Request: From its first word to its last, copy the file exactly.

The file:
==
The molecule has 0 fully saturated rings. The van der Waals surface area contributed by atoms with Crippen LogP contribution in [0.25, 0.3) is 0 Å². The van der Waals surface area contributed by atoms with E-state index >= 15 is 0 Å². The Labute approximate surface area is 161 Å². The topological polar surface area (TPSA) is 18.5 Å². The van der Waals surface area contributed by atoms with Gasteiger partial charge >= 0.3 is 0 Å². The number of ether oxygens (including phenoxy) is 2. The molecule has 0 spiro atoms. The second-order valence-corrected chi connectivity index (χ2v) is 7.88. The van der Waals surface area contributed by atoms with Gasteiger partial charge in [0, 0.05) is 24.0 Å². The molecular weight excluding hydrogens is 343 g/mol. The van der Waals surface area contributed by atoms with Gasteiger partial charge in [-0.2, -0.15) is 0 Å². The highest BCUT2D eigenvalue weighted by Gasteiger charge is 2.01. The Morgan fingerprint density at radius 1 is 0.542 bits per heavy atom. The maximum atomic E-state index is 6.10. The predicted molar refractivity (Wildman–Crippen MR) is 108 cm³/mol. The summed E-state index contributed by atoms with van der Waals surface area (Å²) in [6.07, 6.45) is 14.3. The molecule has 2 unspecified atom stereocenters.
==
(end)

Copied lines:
The molecule has 0 fully saturated rings. The van der Waals surface area contributed by atoms with Crippen LogP contribution in [0.25, 0.3) is 0 Å². The van der Waals surface area contributed by atoms with E-state index >= 15 is 0 Å². The Labute approximate surface area is 161 Å². The topological polar surface area (TPSA) is 18.5 Å². The van der Waals surface area contributed by atoms with Gasteiger partial charge >= 0.3 is 0 Å². The number of ether oxygens (including phenoxy) is 2. The molecule has 0 spiro atoms. The second-order valence-corrected chi connectivity index (χ2v) is 7.88. The van der Waals surface area contributed by atoms with Gasteiger partial charge in [0, 0.05) is 24.0 Å². The molecular weight excluding hydrogens is 343 g/mol. The van der Waals surface area contributed by atoms with Gasteiger partial charge in [-0.2, -0.15) is 0 Å². The highest BCUT2D eigenvalue weighted by Gasteiger charge is 2.01. The Morgan fingerprint density at radius 1 is 0.542 bits per heavy atom. The maximum atomic E-state index is 6.10. The predicted molar refractivity (Wildman–Crippen MR) is 108 cm³/mol. The summed E-state index contributed by atoms with van der Waals surface area (Å²) in [6.07, 6.45) is 14.3. The molecule has 2 unspecified atom stereocenters.